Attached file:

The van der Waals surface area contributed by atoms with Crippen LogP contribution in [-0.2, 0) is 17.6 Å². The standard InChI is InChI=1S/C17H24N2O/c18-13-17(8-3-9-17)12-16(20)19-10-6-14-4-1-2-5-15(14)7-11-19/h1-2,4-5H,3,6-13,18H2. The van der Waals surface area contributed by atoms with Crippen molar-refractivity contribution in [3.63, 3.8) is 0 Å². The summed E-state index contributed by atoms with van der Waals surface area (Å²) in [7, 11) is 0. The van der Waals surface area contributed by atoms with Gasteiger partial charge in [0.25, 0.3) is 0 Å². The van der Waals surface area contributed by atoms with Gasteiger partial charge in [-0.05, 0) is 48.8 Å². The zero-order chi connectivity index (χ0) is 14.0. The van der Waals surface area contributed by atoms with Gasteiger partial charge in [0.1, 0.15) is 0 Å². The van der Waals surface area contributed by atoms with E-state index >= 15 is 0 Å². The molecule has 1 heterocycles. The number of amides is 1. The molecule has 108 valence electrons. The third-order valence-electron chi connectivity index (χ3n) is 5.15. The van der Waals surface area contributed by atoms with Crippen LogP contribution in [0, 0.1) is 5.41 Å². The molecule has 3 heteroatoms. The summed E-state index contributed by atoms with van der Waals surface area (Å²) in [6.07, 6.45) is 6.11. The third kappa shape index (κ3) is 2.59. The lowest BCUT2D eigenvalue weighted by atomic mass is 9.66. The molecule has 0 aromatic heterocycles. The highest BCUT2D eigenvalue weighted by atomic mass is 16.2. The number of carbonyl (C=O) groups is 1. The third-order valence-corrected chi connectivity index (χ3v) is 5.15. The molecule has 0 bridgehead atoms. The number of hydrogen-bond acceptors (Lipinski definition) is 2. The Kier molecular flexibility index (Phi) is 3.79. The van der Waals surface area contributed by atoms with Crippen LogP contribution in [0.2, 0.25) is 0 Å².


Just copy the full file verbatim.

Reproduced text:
The van der Waals surface area contributed by atoms with Crippen LogP contribution in [-0.2, 0) is 17.6 Å². The standard InChI is InChI=1S/C17H24N2O/c18-13-17(8-3-9-17)12-16(20)19-10-6-14-4-1-2-5-15(14)7-11-19/h1-2,4-5H,3,6-13,18H2. The van der Waals surface area contributed by atoms with Crippen molar-refractivity contribution in [3.63, 3.8) is 0 Å². The summed E-state index contributed by atoms with van der Waals surface area (Å²) in [7, 11) is 0. The van der Waals surface area contributed by atoms with Gasteiger partial charge in [0.25, 0.3) is 0 Å². The van der Waals surface area contributed by atoms with Gasteiger partial charge in [-0.05, 0) is 48.8 Å². The zero-order chi connectivity index (χ0) is 14.0. The van der Waals surface area contributed by atoms with Gasteiger partial charge in [0.1, 0.15) is 0 Å². The van der Waals surface area contributed by atoms with E-state index >= 15 is 0 Å². The molecule has 1 heterocycles. The number of amides is 1. The molecule has 108 valence electrons. The third-order valence-electron chi connectivity index (χ3n) is 5.15. The van der Waals surface area contributed by atoms with Crippen LogP contribution in [0, 0.1) is 5.41 Å². The molecule has 3 heteroatoms. The summed E-state index contributed by atoms with van der Waals surface area (Å²) in [6.07, 6.45) is 6.11. The third kappa shape index (κ3) is 2.59. The lowest BCUT2D eigenvalue weighted by atomic mass is 9.66. The molecule has 0 aromatic heterocycles. The highest BCUT2D eigenvalue weighted by atomic mass is 16.2. The number of carbonyl (C=O) groups is 1. The third-order valence-corrected chi connectivity index (χ3v) is 5.15. The molecule has 0 bridgehead atoms. The number of hydrogen-bond acceptors (Lipinski definition) is 2. The Kier molecular flexibility index (Phi) is 3.79. The van der Waals surface area contributed by atoms with Crippen LogP contribution in [0.2, 0.25) is 0 Å².